There three currently active generations in our society. The first are our elders, the Baby Boomers who are, for the most part, our national leaders. As of 2015, About 58% of Congressmen and 73% of State Governors are Boomers. Baby Boomers are known for their strident, obstinate views and purist idealism. In the case of Donald Trump, that idealism focuses primarily around both American Exceptionalism and that the idea that world should be viewed as a Zero Sum Game.

The second currently influential generation is the middle-aged Generation X. Generation X has are notoriously pragmatic, individualistic and cynical. A majority of Generation X voted for Donald Trump. Generational theory suggests that many of them voted this way because they felt that the status quo has served them poorly for the last 20 years, prompting them to ask what they had to lose. Gen X’ers hold most of the remaining leadership positions (Paul Ryan is a Gen Xer) but they are not as well represented in government as the Boomers.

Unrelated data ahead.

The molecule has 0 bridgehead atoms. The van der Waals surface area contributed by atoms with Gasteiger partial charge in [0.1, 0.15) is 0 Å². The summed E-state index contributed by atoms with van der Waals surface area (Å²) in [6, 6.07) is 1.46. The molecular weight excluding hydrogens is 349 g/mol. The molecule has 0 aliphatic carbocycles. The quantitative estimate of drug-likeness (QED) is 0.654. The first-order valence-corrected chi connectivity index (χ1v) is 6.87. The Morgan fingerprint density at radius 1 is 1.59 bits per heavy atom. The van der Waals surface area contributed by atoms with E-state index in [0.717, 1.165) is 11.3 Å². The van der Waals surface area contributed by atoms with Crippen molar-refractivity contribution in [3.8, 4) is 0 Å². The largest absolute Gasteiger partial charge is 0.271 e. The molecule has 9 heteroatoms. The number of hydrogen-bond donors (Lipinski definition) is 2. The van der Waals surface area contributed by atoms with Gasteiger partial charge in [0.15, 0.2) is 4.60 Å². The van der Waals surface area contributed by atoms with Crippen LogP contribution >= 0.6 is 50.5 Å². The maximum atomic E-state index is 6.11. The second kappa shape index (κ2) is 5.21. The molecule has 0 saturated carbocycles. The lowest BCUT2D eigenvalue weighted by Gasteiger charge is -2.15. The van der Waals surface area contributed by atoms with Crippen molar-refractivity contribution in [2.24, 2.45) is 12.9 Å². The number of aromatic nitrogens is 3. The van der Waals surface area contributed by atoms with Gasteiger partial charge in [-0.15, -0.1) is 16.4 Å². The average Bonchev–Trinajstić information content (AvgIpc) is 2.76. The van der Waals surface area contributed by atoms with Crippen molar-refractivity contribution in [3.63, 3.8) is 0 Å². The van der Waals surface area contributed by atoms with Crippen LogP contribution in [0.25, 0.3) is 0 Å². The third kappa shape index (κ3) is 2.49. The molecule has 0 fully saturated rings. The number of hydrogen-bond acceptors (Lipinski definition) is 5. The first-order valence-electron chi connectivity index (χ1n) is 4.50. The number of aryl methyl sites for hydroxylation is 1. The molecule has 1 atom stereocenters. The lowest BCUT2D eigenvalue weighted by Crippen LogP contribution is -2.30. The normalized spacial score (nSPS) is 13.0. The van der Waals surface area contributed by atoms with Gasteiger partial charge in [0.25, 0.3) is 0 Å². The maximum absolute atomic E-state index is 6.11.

Finally, the Millennials. Millennials are young adults who were raised to be collaborative, idealistic and civic-minded. Many of them backed Bernie Sanders—at least on the Coasts—and did so because they believed that a new approach to civic engagement was needed. Although Trump does not personally appeal to many Millennials, if he starts to tout a message of stronger collaboration and working towards a common good, he could successfully woo followers in this group.

Each of these generations has an “archetype” which aligns with previous generations. Boomers are of the “Prophet” archetype, last seen in the Missionary Generation (FDR, Churchill). Gen X, the “Nomad” archetype, was last paralleled in the Lost Generation (Truman, Patton). Millennials represent the”Hero” archetype of which the GI Generation (JFK, Reagan) is the previous example. The last time that we saw these archetypes in this particular alignment was in the 1930’s and early 1940’s. This is the key insight of generational theory: that the life stage cycle of the various generational archetypes help to push societal shifts. For a visual of this cycle, take a look at this chart.